Former legislator, teacher and community leader Lucius Black, Sr. dies at age 84


Lucius Black of York, AL, age 84, died on Thursday August 5, 2010.


Black, a lifelong resident of Sumter County, served in the Alabama House of Representatives for the District 71 covering Greene, Sumter, parts of Marengo and Tuscaloosa counties from 1983 until his retirement in 2006.

 Black was not only a politician, he was a community leader who   retired from Sumter County School System after more than 38 years of service, was a U.S. Navy Veteran of World War II,  and a member of Grants Chapel CME Church Cuba, AL.  where he served in many leadership capacities.

He served as a Board Member of the Federation of Southern Cooperatives and helped with the construction of the Federation’s Rural Training Center in Epes, AL.

Service of memory was held Wednesday, August 11 at 11:00 A.M. at the church, Pastor Izea Blanks officiated, Mildred Black, Eulogist, with interment in Cagus Cemetery. His loving survivors are: devoted wife; Mrs. Mildred M.D. Black, three Sons; Urey Rufus, Lucius, Jr., and Don (Peggy) Black, three grandchildren; Ebony Eunice, Chad, and Kayla.

The remains lay in state on Tuesday from Noon until 5:00 P.M. at the Sumter County Courthouse in Livingston, AL.

During his lifetime, Black served his community in many ways.

He formed the York Federal Credit Union in 1966 and served as its Manager-Treasurer until 2003.

The credit union provided opportunity for African Americans to borrow money and caused the local banks which were not usually open in the afternoon to remain open. The credit union enhanced  the economic self-sufficiency of the young people in the community by offering jobs of a different caliber.

An educator himself, Black fought in the courts and the Legislature to improve the life of teachers in the public school system. He was instrumental in winning court cases which allows teachers to continue to teach while pregnant, played a big role in getting teachers to vote to approve Blue Cross insurance as a group in Sumter County, and was a member of the Advisory Committee of the Sumter County Board of Education during the Civil Rights crisis in the late 60’s.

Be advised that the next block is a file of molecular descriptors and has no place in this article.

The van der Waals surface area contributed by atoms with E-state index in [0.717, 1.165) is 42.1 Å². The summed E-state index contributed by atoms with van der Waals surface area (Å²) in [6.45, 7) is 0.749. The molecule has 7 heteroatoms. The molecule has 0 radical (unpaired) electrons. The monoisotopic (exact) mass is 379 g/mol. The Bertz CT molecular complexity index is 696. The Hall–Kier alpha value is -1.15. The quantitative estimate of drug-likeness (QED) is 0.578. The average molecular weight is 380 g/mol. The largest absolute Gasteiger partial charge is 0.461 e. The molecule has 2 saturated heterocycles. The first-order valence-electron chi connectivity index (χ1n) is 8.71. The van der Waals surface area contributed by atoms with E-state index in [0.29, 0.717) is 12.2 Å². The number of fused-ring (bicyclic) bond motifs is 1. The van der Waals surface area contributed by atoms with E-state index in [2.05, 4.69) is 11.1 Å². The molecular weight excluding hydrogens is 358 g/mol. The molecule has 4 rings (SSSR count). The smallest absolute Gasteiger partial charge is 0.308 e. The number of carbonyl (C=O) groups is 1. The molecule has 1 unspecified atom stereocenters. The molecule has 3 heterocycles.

He  paved the way for Black citizens to be admitted to the nursing homes in Sumter County. In a speech on the House Floor, he alerted African Americans to what was happening to their school administrators, thus causing failure of the state school take-over in 1983.

During his tenure, he affected the establishment and expansion of the towns of Epes, Gainesville, Emelle, Geiger, Eutaw, Forkland and Boligee, altered the state tax structure to enable Hill Hospital to receive funds for its medical program, and indigent patients, helped in the building of rural fire stations,  established a trust fund for Sumter County, spoke up for the funding  of cultural programs by the State of Alabama.

As a member of the Highway Committee he helped improve Alabama bridge construction, by bringing the plight of the people of West Alabama and introduced all county and city resolutions that were approved by the County Board of Commissioners, Boards of Education and/or city councils.  He also helped to improve volunteer fire departments and rescue squads, the state park systems and rural health programs.

He served as a member of the House Judiciary Committee, Chair of the Public Welfare Committee, Joint Transportation Committee, Commerce & Joint Transportation, Agriculture  & Forestry Committee and Local Legislation No. 1 Committee.

The Sanders-Black Apartments on Highway 43 in Eutaw are named for State Representative Rep. Lucius Black and State Senator Hank Sanders.


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